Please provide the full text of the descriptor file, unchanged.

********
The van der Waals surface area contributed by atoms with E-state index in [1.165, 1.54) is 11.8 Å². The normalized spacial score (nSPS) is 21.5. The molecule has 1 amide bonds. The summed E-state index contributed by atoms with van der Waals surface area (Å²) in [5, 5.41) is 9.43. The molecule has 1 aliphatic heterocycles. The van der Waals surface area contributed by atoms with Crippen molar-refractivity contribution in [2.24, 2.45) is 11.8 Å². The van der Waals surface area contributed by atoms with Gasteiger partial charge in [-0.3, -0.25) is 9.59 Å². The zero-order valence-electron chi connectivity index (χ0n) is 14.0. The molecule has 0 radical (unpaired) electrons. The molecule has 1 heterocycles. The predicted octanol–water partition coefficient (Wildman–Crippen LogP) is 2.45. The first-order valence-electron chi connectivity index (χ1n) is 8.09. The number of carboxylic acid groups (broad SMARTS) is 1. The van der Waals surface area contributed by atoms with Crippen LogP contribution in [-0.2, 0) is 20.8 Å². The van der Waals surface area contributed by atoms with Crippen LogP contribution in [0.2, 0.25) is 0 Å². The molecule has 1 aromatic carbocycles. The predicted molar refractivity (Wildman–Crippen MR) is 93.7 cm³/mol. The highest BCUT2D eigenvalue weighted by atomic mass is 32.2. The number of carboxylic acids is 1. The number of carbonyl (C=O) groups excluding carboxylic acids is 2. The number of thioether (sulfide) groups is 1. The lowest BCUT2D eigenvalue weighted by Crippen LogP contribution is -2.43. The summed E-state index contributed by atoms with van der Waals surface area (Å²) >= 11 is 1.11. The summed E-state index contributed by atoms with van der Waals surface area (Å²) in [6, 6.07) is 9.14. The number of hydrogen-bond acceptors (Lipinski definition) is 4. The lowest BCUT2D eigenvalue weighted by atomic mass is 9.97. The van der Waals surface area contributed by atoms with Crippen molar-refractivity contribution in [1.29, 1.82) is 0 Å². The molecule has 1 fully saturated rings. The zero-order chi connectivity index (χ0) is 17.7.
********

The van der Waals surface area contributed by atoms with E-state index in [1.165, 1.54) is 11.8 Å². The normalized spacial score (nSPS) is 21.5. The molecule has 1 amide bonds. The summed E-state index contributed by atoms with van der Waals surface area (Å²) in [5, 5.41) is 9.43. The molecule has 1 aliphatic heterocycles. The van der Waals surface area contributed by atoms with Crippen molar-refractivity contribution in [2.24, 2.45) is 11.8 Å². The van der Waals surface area contributed by atoms with Gasteiger partial charge in [-0.3, -0.25) is 9.59 Å². The zero-order valence-electron chi connectivity index (χ0n) is 14.0. The molecule has 0 radical (unpaired) electrons. The molecule has 1 heterocycles. The predicted octanol–water partition coefficient (Wildman–Crippen LogP) is 2.45. The first-order valence-electron chi connectivity index (χ1n) is 8.09. The number of carboxylic acid groups (broad SMARTS) is 1. The van der Waals surface area contributed by atoms with Crippen LogP contribution in [-0.2, 0) is 20.8 Å². The van der Waals surface area contributed by atoms with Crippen LogP contribution in [0.2, 0.25) is 0 Å². The molecule has 1 aromatic carbocycles. The predicted molar refractivity (Wildman–Crippen MR) is 93.7 cm³/mol. The highest BCUT2D eigenvalue weighted by atomic mass is 32.2. The number of carboxylic acids is 1. The number of carbonyl (C=O) groups excluding carboxylic acids is 2. The number of thioether (sulfide) groups is 1. The lowest BCUT2D eigenvalue weighted by Crippen LogP contribution is -2.43. The summed E-state index contributed by atoms with van der Waals surface area (Å²) >= 11 is 1.11. The summed E-state index contributed by atoms with van der Waals surface area (Å²) in [6, 6.07) is 9.14. The number of hydrogen-bond acceptors (Lipinski definition) is 4. The lowest BCUT2D eigenvalue weighted by atomic mass is 9.97. The van der Waals surface area contributed by atoms with Crippen molar-refractivity contribution in [1.29, 1.82) is 0 Å². The molecule has 1 fully saturated rings. The zero-order chi connectivity index (χ0) is 17.7.